Maps, yum.

Cartography has always been an area that has interested me.  How do we express our relationship to teh landscape in depictions that are supposedly ‘accurate’?  what features of landscape or human relationship do we emphasize?  What details reveal how much (or little) we know about a particular area?  What markers and symbols to we place on the edges of maps, at the edge of the known world?  How do we orient ourselves?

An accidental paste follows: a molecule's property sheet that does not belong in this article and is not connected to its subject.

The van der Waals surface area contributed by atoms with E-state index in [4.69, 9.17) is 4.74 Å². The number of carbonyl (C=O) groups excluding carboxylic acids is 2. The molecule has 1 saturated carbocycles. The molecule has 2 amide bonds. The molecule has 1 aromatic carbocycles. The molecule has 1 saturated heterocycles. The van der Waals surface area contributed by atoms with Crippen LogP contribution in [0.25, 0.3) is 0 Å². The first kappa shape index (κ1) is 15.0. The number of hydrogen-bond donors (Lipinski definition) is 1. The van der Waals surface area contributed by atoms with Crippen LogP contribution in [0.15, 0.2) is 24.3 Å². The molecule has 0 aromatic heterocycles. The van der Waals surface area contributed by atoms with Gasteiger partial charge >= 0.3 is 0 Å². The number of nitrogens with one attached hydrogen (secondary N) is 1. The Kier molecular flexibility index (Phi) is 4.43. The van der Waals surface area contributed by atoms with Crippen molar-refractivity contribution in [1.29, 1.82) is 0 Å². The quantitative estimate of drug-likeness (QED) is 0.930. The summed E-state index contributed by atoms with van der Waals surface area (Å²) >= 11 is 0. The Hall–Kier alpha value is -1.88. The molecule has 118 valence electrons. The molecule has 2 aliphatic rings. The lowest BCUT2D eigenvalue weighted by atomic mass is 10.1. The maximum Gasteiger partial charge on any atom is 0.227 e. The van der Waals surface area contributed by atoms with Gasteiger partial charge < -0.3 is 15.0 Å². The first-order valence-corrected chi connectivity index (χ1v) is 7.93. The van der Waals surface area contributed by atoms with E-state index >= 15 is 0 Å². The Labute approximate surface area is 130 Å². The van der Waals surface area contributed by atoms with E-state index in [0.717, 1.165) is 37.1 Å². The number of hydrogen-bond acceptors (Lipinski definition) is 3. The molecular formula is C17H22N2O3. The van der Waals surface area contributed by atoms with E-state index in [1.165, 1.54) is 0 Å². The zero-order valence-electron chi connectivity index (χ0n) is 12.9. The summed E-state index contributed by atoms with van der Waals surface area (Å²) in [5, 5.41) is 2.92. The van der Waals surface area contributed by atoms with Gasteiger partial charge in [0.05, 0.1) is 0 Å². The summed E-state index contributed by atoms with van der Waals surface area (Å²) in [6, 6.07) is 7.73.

But recognizing those prejudices also allows the way for something else.  Recognizing the flaws inherent in representation, we can begin to tell other stories with these same shapes – the outline of borders, the sizing of regions.  And technology is beginning to help us in this flow of information manipulation, in this case, new software that creates equal area cartograms.  Using the software and compiled data, a book has been written and a website launched, displaying visually some of the more interesting and startling comparisons between nations in the world.  In particular, I thought the span of the Shinto religion was very interesting and spread over a strange area.  I guess it’s the Pacific Islands that make it that shape, but still, whoa.

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